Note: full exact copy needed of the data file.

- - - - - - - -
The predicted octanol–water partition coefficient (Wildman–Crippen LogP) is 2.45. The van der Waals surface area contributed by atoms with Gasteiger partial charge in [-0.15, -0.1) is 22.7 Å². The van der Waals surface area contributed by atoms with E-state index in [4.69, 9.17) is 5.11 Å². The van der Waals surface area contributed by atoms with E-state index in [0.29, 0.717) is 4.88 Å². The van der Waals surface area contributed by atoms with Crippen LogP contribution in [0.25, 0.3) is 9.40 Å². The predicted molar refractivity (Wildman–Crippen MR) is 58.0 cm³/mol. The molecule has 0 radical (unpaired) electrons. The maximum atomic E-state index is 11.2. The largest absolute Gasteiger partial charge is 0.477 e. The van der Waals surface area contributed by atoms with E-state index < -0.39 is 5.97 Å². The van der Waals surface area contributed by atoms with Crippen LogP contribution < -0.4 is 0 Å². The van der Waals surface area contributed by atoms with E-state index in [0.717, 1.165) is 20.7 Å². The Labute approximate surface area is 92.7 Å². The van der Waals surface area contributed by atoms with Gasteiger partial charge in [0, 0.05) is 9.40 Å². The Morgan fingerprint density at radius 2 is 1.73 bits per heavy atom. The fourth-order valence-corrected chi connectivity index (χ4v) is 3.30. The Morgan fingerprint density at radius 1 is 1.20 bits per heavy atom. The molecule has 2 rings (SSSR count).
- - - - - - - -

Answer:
The predicted octanol–water partition coefficient (Wildman–Crippen LogP) is 2.45. The van der Waals surface area contributed by atoms with Gasteiger partial charge in [-0.15, -0.1) is 22.7 Å². The van der Waals surface area contributed by atoms with E-state index in [4.69, 9.17) is 5.11 Å². The van der Waals surface area contributed by atoms with E-state index in [0.29, 0.717) is 4.88 Å². The van der Waals surface area contributed by atoms with Crippen LogP contribution in [0.25, 0.3) is 9.40 Å². The predicted molar refractivity (Wildman–Crippen MR) is 58.0 cm³/mol. The molecule has 0 radical (unpaired) electrons. The maximum atomic E-state index is 11.2. The largest absolute Gasteiger partial charge is 0.477 e. The van der Waals surface area contributed by atoms with E-state index < -0.39 is 5.97 Å². The van der Waals surface area contributed by atoms with Crippen LogP contribution < -0.4 is 0 Å². The van der Waals surface area contributed by atoms with E-state index in [0.717, 1.165) is 20.7 Å². The Labute approximate surface area is 92.7 Å². The van der Waals surface area contributed by atoms with Gasteiger partial charge in [0, 0.05) is 9.40 Å². The Morgan fingerprint density at radius 2 is 1.73 bits per heavy atom. The fourth-order valence-corrected chi connectivity index (χ4v) is 3.30. The Morgan fingerprint density at radius 1 is 1.20 bits per heavy atom. The molecule has 2 rings (SSSR count).